Ju Santarosa Cobos was 11 the first time a group of older men catcalled her on the street. She was biking by a construction site in Buenos Aires, Argentina, and some of the men working there yelled vulgar comments about her body. When she got home, her dad, who had been driving behind her, warned her to never respond to those types of comments.
“He was basically telling me to keep quiet and not incite the fury of my harasser, making me feel bad instead of placing the blame on the person who did it,”Santarosa Cobos said.
As the founder of Acción Respeto, a group dedicated to ridding Argentina of street harassment, Santarosa Cobos has been working for years to shift this paradigm.Today, her organization has just seen its most substantial victory yet: The city of Buenos Aires has just passed a bill outlawing street harassment in the South American city.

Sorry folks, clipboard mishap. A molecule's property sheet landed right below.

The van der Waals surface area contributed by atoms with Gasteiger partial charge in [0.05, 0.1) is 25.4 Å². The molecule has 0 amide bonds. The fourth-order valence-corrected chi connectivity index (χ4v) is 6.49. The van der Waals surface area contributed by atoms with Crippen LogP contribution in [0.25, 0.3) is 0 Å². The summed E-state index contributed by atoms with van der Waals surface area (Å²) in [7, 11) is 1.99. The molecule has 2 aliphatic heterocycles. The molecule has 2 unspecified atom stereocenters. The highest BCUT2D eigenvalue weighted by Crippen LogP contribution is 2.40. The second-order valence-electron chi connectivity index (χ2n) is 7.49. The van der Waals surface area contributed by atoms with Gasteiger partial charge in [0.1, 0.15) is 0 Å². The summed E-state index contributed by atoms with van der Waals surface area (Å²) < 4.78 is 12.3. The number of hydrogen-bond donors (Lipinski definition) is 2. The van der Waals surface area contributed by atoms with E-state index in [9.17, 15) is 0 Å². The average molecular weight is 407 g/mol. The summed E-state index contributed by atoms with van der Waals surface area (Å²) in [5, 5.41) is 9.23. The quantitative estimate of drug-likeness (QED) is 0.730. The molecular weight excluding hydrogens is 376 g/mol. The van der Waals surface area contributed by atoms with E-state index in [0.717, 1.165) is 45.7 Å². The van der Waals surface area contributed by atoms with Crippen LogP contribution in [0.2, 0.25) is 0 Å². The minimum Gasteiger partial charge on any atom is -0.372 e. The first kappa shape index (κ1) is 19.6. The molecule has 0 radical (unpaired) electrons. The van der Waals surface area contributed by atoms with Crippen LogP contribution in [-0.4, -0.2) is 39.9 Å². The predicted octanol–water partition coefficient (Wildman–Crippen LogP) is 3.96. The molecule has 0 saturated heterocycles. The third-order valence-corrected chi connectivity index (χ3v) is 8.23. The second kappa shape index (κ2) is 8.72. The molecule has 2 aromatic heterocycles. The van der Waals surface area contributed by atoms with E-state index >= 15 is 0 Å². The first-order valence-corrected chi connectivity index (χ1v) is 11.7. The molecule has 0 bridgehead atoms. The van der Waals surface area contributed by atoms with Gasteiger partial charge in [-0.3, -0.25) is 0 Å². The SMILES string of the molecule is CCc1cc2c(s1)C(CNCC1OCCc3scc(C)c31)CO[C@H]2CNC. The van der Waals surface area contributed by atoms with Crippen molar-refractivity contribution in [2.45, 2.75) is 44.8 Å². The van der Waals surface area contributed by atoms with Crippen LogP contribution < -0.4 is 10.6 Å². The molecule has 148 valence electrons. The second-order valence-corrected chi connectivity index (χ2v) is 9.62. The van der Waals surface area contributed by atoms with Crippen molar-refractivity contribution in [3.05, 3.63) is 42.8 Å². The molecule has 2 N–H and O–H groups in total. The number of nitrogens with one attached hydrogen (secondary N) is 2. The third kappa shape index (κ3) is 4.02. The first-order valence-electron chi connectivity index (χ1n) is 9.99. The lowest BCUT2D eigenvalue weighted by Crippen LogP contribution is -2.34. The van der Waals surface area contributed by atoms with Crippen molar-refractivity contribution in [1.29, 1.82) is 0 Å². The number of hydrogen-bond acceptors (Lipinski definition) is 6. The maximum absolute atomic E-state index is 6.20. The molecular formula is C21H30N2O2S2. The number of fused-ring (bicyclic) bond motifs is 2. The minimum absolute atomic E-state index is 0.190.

The law takes both a punitive and educational approach. It creates an easy way for women to report street harassment as a crime and requires police to take the situation seriously, which has not always been the case in Argentina. Proven cat-callers could be slammed with small fines or court-mandated public service. The legislation also creates educational campaigns within the health, education, and transportation ministries that would teach Argentines that any comment or interaction in the street still requires a woman’s consent. These programs will also emphasize how to spot street harassment and intervene on a victim’s behalf.
Read More in Broadly